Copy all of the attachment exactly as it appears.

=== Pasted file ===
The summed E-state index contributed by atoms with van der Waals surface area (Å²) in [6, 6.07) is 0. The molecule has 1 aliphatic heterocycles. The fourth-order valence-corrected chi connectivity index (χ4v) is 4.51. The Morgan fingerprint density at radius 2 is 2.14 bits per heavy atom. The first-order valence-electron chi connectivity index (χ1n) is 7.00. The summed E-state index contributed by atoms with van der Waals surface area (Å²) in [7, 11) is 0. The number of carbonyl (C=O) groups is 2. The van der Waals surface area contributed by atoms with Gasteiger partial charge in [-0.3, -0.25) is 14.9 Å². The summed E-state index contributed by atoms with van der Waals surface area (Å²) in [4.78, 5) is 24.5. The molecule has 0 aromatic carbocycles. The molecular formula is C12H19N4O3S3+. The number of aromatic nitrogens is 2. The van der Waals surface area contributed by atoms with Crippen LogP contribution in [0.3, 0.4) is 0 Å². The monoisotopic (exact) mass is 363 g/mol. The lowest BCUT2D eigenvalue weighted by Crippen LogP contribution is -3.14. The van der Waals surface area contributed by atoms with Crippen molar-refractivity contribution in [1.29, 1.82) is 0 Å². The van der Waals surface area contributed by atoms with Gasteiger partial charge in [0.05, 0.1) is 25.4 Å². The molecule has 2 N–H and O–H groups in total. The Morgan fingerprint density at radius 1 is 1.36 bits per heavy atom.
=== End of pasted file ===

The summed E-state index contributed by atoms with van der Waals surface area (Å²) in [6, 6.07) is 0. The molecule has 1 aliphatic heterocycles. The fourth-order valence-corrected chi connectivity index (χ4v) is 4.51. The Morgan fingerprint density at radius 2 is 2.14 bits per heavy atom. The first-order valence-electron chi connectivity index (χ1n) is 7.00. The summed E-state index contributed by atoms with van der Waals surface area (Å²) in [7, 11) is 0. The number of carbonyl (C=O) groups is 2. The van der Waals surface area contributed by atoms with Gasteiger partial charge in [-0.3, -0.25) is 14.9 Å². The summed E-state index contributed by atoms with van der Waals surface area (Å²) in [4.78, 5) is 24.5. The molecule has 0 aromatic carbocycles. The molecular formula is C12H19N4O3S3+. The number of aromatic nitrogens is 2. The van der Waals surface area contributed by atoms with Crippen LogP contribution in [0.3, 0.4) is 0 Å². The monoisotopic (exact) mass is 363 g/mol. The lowest BCUT2D eigenvalue weighted by Crippen LogP contribution is -3.14. The van der Waals surface area contributed by atoms with Crippen molar-refractivity contribution in [1.29, 1.82) is 0 Å². The van der Waals surface area contributed by atoms with Gasteiger partial charge in [0.05, 0.1) is 25.4 Å². The molecule has 2 N–H and O–H groups in total. The Morgan fingerprint density at radius 1 is 1.36 bits per heavy atom.